Thursday, August 26, 2010

The Five Reasons Your Last Marketing Campaign Sucked Out Loud - And How You Can Make Sure Your Next One Totally Rocks!

You've seen it happen, if not in your own practice, then in those of your peers: you drop a bunch of money into a marketing campaign, send out the collateral, follow up with phone calls, and wait. And nothing happens. Oh sure, you might net a couple of appointments, maybe even snag some repair work, but those coveted Cloud Services contracts elude your grasp.

What happened?

Likely, you made one of the five mistakes that will kill any marketing campaign, no matter how well-written the sales letters or how well designed the mailers. What are the "Big Five" marketing killers? And how can you avoid them in your next campaign?

Join Karl Palachuk and Jerry Kennedy on the next episode of the Cloud Services Roundtable Podcast to find out!

Wed, Sep 1, 2010
9:00 AM Pacific / 12 Noon Eastern

Register at:

For more information on Cloud Services Roundtable, visit


Wednesday, August 25, 2010

How To Know You Have The Right Person For The Job

Last week Mike and I agreed on a new process for hiring people: We're going to collect resumes from service people we run into who do a great job.

We just hired our new office manager. (Jennifer left after six years to work in her husband's business. Pshhh. What kind of loyalty is that?)

The woman we just hired works at the dry cleaners that I use. For more than five years she has greeted every client with a smile. She zips around totally in charge, appearing to do six things at once. She greets every single customer by name when they walk in the door. She has a great smile and a wonderful demeanor.

That didn't get her the job.

She called to verify the address yesterday. Then she drove to the office the night before to make sure she knew where it is. Then she showed up 20 minutes early for the appointment. She was sitting in her car when I pulled into the driveway.

That didn't get her the job.

As we were waiting for Mike, I said I was going to make coffee. So I gave her a quick tour of Great Little Book and KPEnterprises on the way to the kitchen. As I tossed out the old coffee grounds from yesterday, I noted that the garbage needed to be emptied.

I went down the hall to empty out the leftover coffee from the day before and rinse out the karafe. When I returned, she had scooped up the garbage, filled the bag with garbages from several workstations, and taken out the garbage to the dumpster.

Resourceful. Willing to work. Eager.

Believe it or not, that didn't get her the job.

Mike arrived and we interviewed her. Mike didn't know what had just happened. When she left, he said "WOW. She's the leading candidate so far." Why? Because it didn't seem like an interview. It was like a conversation.

This job involves a lot of dealings with clients, vendors, banks, state agencies, the landlord, etc. In other words: She needs to work well with people.

On a technical level, she's not the most experienced in the things we need her to do. But she's sharp and trainable.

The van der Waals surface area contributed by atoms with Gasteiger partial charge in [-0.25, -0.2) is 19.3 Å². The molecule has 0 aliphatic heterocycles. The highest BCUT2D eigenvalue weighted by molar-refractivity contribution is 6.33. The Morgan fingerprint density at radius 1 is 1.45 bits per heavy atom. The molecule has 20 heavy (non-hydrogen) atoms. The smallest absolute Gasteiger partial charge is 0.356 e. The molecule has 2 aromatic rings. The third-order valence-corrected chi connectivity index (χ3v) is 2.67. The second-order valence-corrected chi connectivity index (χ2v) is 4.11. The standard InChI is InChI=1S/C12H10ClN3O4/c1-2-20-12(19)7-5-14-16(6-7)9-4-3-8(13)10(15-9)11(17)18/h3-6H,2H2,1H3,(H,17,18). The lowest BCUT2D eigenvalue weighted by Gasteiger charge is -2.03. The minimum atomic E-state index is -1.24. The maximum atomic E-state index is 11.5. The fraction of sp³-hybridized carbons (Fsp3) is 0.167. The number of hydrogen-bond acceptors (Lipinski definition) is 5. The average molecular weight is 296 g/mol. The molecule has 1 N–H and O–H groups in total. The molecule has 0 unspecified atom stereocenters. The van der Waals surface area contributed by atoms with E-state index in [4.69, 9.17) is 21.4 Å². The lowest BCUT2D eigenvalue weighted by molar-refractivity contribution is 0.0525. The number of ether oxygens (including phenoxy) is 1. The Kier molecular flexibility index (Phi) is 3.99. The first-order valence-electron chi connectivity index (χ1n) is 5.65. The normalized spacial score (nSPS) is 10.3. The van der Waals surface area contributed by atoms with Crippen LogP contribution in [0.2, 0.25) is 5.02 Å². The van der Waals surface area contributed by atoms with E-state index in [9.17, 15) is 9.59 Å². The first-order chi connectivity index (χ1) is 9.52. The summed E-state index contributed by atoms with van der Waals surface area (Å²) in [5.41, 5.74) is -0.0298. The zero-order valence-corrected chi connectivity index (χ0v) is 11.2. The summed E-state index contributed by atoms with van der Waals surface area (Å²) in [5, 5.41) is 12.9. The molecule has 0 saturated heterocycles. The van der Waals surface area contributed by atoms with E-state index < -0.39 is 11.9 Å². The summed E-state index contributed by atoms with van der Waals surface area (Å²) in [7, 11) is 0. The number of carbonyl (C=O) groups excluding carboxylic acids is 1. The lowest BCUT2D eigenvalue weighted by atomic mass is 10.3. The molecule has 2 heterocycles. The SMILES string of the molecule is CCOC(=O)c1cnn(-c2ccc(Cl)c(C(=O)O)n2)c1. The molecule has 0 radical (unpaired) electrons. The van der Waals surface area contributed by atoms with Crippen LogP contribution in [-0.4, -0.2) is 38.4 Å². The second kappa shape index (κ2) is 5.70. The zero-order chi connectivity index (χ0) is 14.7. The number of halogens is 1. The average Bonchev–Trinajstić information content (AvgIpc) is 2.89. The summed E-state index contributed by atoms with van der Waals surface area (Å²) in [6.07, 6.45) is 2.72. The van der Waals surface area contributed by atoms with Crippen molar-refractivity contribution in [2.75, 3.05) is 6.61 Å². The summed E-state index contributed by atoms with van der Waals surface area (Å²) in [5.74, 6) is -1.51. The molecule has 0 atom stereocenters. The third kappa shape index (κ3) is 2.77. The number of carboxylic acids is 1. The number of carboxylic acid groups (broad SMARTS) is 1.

On a personal level, she will be a great member of the team. She's got a huge smile and a great attitude. Our band of whackos will do well with her at the helm. The "interview" was like bringing in a friend for a chat.

Wish us luck. I hope she stays for at least six years.


Join Me In Las Vegas

October 21, 2010 . . . for

Walking Into The Cloud

* Six-Hour training * Get ready NOW to start making money with Cloud Services in the SMB Space. *

Find Out About Migrating from SBS to The Cloud

Early registration is only $199!

Tuesday, August 24, 2010

The #1 Best Decision I've Made In My Business

Looking back on the Five Best Decisions I've Made In My Business over the last fifteen years . . .

The Five Best Decisions I've Made In My Business: #5: Zenith Infotech and RMM tools generally.

The Five Best Decisions I've Made In My Business: #4: Autotask and PSA systems generally.

The Five Best Decisions I've Made In My Business: #3: Aligning My Business With Microsoft.

The Five Best Decisions I've Made In My Business: #2: Robin Robins and the Technology Marketing Toolkit.

In the last post I mentioned that Decision #1 is clearly ahead of #2. And then I raved on and on about #2. What's #1? What is the best decision I've ever made in my SMB Consulting practice over the last fifteen years?

#1 Best Decision I've Made In My Business: Working With Harry Brelsford and SMB Nation

Again, my role in the community is a little different from most people. In addition to running an SMB Consulting practice, I write books, do some trainings, etc. I love being in and around this community. I love being on the stage and in the audience. And in the hallway. And occasionally in the bar! I LOVE this community.

And in my opinion the entire SMB Consulting Community exists because of the efforts of Harry Brelsford. He was working to create groups and connections for at least five years before anyone heard of him. I own books he wrote so long ago he's probably forgot about them!

But more to the point of why this connection has been good for my business:

- I literally give HarryB all of the credit for starting the SMB User Groups, for creating a way for them to connect with each other online (through Yahoo Groups), and creating a conference specifically for the SMB consultant (SMB Nation).

Many people helped out. Hundreds. Thousands. They started groups, joined groups, engaged vendors, held events, organized meetings, spread the word, and so forth. But Harry was the catalyst and this community truly owes him its very existence.